Steve Moran sat down with Dor Skuler, Co-founder and CEO of Intuition Robotics, to discuss its active aging robot companion for seniors, Elli-Q.
By Pam McDonald
At the recent Silicon Valley Boomer Venture Summit, Senior Housing Forum Publisher Steve Moran sat down with Dor Skuler, Co-founder and CEO of Intuition Robotics, to discuss its active aging robot companion for seniors, Elli-Q. As part of Steve’s Conversations series, the entire interview can be viewed below. The following are some highlights.
Dor describes Elli-Q as a social companion that helps “older adults practice active aging to overcome the digital divide . . . stay independent . . . and enjoy this phase of their life.
“Elli-Q is really targeting people that are independent,” he says. “They’re cognitive, they live usually in their own home or in independent living facilities . . . They might need something that will proactively suggest to them activities to help them meet their own goals towards an active aging lifestyle.”
He notes that the four main things Elli-Q helps with are:
Communications with family, who can video chat, share pictures, etc.
Engagement with content available online, like music, lectures, audio books, and cognitive games,
Daily activities, like ordering rides and providing reminders of important events and meetings, and
If desired, wellness, by suggesting activities, providing medication reminders, and monitoring unique events so they can be shared with the family.
Elli-Q vs. Alexa
Steve wonders how Elli-Q is different from Alexa or the Google product. Dor points out, “It is a proactive system and not a reactive system. With Alexa or Google Home, you need to drive it using very precise syntax. You have to say, ‘Alexa play Mozart’ and she’ll play Mozart.
“Here we’re talking about a system, which is a completely autonomous agent that observes what’s happening at home and finds the opportune time to interrupt and say, ‘Hey, how ‘bout we listen to music?’ Or, ‘It’s a beautiful day. Why don’t you go for a walk?’”
Elli-Q in Action
Dor recommends watching the demonstration video here to see Elli-Q in action. He says, “There is a lot of animatronics happening. Elli-Q comes to life . . . [she’s an entity] that moves and uses body language to communicate, which really makes it easier for older adults to use technology.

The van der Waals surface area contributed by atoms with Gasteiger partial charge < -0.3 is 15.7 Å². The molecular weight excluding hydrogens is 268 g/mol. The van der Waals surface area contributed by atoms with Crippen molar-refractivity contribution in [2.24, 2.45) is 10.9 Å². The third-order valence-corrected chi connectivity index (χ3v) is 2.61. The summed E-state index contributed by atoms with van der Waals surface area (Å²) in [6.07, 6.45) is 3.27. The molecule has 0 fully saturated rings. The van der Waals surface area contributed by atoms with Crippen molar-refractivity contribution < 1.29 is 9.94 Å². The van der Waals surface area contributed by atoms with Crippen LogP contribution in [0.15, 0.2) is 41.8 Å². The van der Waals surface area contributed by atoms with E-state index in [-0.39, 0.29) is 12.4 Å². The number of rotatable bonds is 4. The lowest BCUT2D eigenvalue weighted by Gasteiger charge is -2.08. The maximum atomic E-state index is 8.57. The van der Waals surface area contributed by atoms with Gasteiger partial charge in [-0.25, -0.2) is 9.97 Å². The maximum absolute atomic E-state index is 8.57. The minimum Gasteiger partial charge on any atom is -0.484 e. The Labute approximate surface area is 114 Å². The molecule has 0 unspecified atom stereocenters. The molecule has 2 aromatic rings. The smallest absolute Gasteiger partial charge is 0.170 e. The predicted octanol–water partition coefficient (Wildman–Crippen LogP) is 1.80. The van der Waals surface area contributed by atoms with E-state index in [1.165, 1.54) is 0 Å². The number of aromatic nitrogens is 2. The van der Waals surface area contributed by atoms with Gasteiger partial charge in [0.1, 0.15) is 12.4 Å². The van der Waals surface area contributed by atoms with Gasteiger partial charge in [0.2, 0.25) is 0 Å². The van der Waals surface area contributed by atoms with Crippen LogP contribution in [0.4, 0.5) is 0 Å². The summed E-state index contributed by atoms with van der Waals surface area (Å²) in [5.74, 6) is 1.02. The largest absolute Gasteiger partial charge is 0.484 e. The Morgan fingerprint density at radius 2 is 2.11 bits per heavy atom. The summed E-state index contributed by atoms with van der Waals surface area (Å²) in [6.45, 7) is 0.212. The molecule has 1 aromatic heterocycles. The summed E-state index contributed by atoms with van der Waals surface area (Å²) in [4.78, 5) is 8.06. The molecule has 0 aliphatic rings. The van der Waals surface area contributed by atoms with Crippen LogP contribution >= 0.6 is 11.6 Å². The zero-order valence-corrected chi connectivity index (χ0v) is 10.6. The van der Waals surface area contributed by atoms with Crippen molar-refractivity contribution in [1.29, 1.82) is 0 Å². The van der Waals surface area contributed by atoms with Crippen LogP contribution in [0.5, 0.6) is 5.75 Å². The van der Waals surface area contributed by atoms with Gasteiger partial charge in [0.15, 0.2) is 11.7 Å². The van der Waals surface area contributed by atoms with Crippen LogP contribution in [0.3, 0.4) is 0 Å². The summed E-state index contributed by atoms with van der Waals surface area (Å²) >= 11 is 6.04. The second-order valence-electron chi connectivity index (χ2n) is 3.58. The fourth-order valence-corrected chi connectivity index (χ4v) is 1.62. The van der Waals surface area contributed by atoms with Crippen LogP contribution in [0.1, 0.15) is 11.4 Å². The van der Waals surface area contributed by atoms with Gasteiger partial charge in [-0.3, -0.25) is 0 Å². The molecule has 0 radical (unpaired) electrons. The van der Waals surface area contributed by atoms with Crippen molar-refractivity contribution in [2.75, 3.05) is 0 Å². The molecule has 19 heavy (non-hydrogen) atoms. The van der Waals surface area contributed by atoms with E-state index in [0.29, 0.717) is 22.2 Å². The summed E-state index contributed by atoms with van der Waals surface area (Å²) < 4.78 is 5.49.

“For example, if you get something wrong, she’ll look down and slowly look up . . . the user understands she’s apologizing. And, if there’s a message waiting from a grandson, she’ll be all jittery and happy about it.” Its tablet-like screen also displays the intent of what’s being said, which make her use more intuitive.
Steve and Dor discuss the set up that’s needed so Elli-Q knows the user likes Mozart rather than the blues. Wi-Fi is required and a few basic questions help “our machine’s learning algorithms know where to place you on the graph.
“She might say, ‘do you prefer classical music or not?’ And then she kind of knows where to place you and, from that point on, she learns; so she’ll suggest things to you and based on what you answer, she’ll fine tune her knowledge.”
Dor continues, “She also does the same as far as her attitude. So she might speak differently to you than me. For you, maybe she’ll understand that . . . to motivate you to change your routine, she needs to be more aggressive. She might say, ‘Hey Steve. Come on, you’re wasting your day watching TV. Go for a walk.’
“But for me since I’m a sensitive guy maybe I’ll get offended at that. Maybe she’ll just do a little beep and then look at the screen to get my attention. On the screen will be the weather report and an animation of somebody going for a walk in the park . . . those type of things are really, really important because all of us are different and it takes different approaches in order to motivate us to change our routine.”
The company is currently conducting user trials and, when they’re complete, will begin what Dor calls “’value-prop’ testing, which is putting . . . a few dozen units in people’s homes for prolonged periods . . . to see if she actually has the value delivered of helping improve their lives, change their routines, and so on. And, once we get convinced we’re able to do that, we’ll start shipping the product.”
Intuition Robotics is also reviewing pricing models. Dor says, “We’re trying to understand what people prefer and it will either be . . . a lower upfront price and a monthly fee, or a higher up upfront price and no monthly fee . . ..” Also impacting final pricing will be if Elli-Q ends up being a frequent gift to users or if it’s delivered through independent living and others living arrangements in the longevity ecosystem.
“By the way,” Dor points out, “we’re signing people up for the beta program for free [on the website]. There’s a questionnaire they have to fill out to see that it helps us with our research . . .. You can sign up and maybe get a free unit for a few months.”
He notes, “Independent communities have a real need to communicate with their residents. This can save them a check up call in the morning because Elli-Q sees [its users]. It can help them [users] be aware of activities that are going on. ‘Hey there’s a great lecture by an author today in the common area in two hours. If you want to catch that maybe you should get ready.’”
Mass emails can be sent to a group as can community calendars so Elli-Q so will remind users of upcoming events and even arrange for a ride if need be. Dor says, “We’re working with . . . the ride sharing companies to facilitate that automatically.”
He also notes that with its video conferencing capacity, communities will be able to check in on residents with Elli-Q and residents will gain telehealth services.